Commented Jan 7, 2022 at 3:53
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    $\begingroup$ @rob Conservation of angular momentum does not imply that the rotational axis can't change. However, regardless, the instantaneous rotation of the object is always around a single axis. This is the Euler Rotation Theorem. $\endgroup$
    – Al Nejati
    Commented Jan 7, 2022 at 3:56
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    $\begingroup$ On my computer, any time I freeze the video, there is no rotation at all. I am aware of the Euler Rotation Theorem and that rotations form a group. But to focus on an “instantaneous axis” is unhelpful in a question about complex and counterintuitive rotations. My non-video link illustrates a case where it’s sensible to describe a rotation axis, a nutation axis, and a precession axis. This is the kind of complexity that arises when the angular momentum and the instantaneous rotation axis are not parallel. $\endgroup$
    – rob
    Commented Jan 7, 2022 at 13:38
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A spinning object in free space (which the diver is a good approximation of) without any external forces acting on it, will keep the same angular momentum. However, note the difference between angular momentum and angular velocity. The former is conserved but the latter may not be, necessarily. Everyone knows of the basic example where a figure skater pulls in her arms to spin faster. This is a case where the angular velocity vector increases in magnitude but the direction of the angular velocity stays the same. However, it's also possible for the direction of the angular velocity vector to change. In other words, it's possible for the rotation axis to change.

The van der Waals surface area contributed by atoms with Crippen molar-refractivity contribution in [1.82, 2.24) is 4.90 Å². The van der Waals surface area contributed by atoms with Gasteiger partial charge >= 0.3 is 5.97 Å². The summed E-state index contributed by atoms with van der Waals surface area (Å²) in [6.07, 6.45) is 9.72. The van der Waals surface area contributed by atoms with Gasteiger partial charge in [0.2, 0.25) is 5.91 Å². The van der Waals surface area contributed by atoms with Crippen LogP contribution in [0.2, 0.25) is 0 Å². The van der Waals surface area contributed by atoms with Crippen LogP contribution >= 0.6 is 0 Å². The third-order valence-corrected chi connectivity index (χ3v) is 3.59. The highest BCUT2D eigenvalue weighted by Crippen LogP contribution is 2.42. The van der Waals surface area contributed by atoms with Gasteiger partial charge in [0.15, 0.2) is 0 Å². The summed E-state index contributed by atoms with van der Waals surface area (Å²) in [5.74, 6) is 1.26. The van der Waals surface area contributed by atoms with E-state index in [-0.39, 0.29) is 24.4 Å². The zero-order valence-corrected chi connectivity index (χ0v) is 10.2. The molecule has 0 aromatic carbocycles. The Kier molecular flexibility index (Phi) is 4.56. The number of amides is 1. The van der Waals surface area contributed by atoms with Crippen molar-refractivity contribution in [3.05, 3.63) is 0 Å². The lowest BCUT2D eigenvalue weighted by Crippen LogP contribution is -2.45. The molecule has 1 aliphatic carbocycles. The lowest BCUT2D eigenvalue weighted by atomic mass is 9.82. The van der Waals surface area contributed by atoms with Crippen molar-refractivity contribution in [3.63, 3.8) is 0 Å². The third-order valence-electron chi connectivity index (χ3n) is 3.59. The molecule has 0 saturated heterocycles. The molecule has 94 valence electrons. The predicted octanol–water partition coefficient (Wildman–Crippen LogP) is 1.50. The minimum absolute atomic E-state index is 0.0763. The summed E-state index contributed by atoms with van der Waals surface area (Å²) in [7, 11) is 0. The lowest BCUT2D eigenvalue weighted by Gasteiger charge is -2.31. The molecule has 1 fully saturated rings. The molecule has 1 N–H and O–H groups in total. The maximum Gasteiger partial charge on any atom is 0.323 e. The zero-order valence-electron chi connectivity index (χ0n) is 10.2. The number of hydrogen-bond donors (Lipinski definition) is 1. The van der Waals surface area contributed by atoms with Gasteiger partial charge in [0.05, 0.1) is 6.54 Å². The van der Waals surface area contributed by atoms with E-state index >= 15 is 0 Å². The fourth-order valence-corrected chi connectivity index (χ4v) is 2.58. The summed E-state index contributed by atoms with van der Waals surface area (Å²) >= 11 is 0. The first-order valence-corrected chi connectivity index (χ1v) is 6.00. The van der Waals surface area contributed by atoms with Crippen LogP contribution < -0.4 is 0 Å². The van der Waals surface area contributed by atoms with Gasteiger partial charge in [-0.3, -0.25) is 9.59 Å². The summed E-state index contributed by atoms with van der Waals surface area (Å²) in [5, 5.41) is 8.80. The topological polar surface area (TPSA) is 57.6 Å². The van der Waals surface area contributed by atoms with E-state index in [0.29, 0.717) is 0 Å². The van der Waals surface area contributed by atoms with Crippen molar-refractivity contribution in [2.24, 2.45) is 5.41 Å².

Formally, to understand this, one can consider the full vector form of angular momentum for a collection of point masses, assuming they are rigidly connected, and also assuming the origin is the center of mass. This is:

$$ \mathbf {L} =\sum _{i}\mathbf {r} _{i}\times m_{i}\mathbf {v} _{i} $$

Where $\mathbf{L}$ is angular momentum, $\mathbf{r}_i$ is the position of each particle w.r.t. the origin, and $\mathbf{v}_i$ is the velocity of each particle.

Imagine a simplified figure skater where there are just two particles -- the figure skater's arms (or hands), each of length 1, with the rest of her body being massless for now. Also assume we are in a coordinate system where the x direction points outwards from her body. Thus at time 0, without loss of generality we can say $\mathbf{r}_0 = \{1, 0, 0\}$ and $\mathbf{r}_1 = \{-1, 0, 0\}$. If $\mathbf{r}_i$ decreases (while still keeping the same direction), then $\mathbf{v}_i$ must increase (while still keeping the same direction) to keep $\mathbf{L}$ conserved. However, if the direction of $\mathbf{r}_i$ changes (say, she keeps one arm horizontal but moves the other arm up at a 45 degree angle), so then we might have $\mathbf{r}_0 = \{1, 0, 1\}$ then the direction of $\mathbf{v}_0$ will also have to change, in order to keep $\mathbf{L}$ conserved. This will show up as the velocity having a component that's not in the xy plane. In other words, she will be now spinning in a non-vertical axis.

As a concluding note, one can't understand this as conservation of momentum 'independently for each axis'. A rotation around 'multiple axes' is really just a rotation around one combined axis, this is the statement of Euler's rotation theorem.

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    $\begingroup$ Thanks. Your explanation with two points was super-intuitive. So to sum up my understanding: on takeoff, the gymnast (from the second video) created a single angular momentum that isn't intrinsically tied to a specific axis but initially surfaces as angular velocity around one axis. After the second flip, he alters his body shape and "alters" that same one momentum to turn a flip into a twist. Basically, he starts by using one shared momentum on spinning around one axis, but then splits the same shared momentum between two axes? $\endgroup$